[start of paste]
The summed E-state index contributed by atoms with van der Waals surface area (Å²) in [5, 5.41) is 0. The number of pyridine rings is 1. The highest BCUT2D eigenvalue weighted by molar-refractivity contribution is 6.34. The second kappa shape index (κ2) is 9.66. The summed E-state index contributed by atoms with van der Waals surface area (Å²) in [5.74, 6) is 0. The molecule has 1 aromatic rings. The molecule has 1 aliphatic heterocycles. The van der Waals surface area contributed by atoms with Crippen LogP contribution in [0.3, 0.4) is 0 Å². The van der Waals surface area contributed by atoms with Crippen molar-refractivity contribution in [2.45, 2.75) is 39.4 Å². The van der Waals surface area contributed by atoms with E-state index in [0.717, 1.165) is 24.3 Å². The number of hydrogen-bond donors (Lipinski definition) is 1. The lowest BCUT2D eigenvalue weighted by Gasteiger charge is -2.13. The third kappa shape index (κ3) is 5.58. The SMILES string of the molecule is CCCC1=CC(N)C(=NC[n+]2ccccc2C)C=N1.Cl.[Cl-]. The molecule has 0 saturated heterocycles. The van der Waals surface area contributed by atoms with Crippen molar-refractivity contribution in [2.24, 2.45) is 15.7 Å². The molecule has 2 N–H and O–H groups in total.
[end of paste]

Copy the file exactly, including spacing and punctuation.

The summed E-state index contributed by atoms with van der Waals surface area (Å²) in [5, 5.41) is 0. The number of pyridine rings is 1. The highest BCUT2D eigenvalue weighted by molar-refractivity contribution is 6.34. The second kappa shape index (κ2) is 9.66. The summed E-state index contributed by atoms with van der Waals surface area (Å²) in [5.74, 6) is 0. The molecule has 1 aromatic rings. The molecule has 1 aliphatic heterocycles. The van der Waals surface area contributed by atoms with Crippen LogP contribution in [0.3, 0.4) is 0 Å². The van der Waals surface area contributed by atoms with Crippen molar-refractivity contribution in [2.45, 2.75) is 39.4 Å². The van der Waals surface area contributed by atoms with E-state index in [0.717, 1.165) is 24.3 Å². The number of hydrogen-bond donors (Lipinski definition) is 1. The lowest BCUT2D eigenvalue weighted by Gasteiger charge is -2.13. The third kappa shape index (κ3) is 5.58. The SMILES string of the molecule is CCCC1=CC(N)C(=NC[n+]2ccccc2C)C=N1.Cl.[Cl-]. The molecule has 0 saturated heterocycles. The van der Waals surface area contributed by atoms with Crippen molar-refractivity contribution in [2.24, 2.45) is 15.7 Å². The molecule has 2 N–H and O–H groups in total.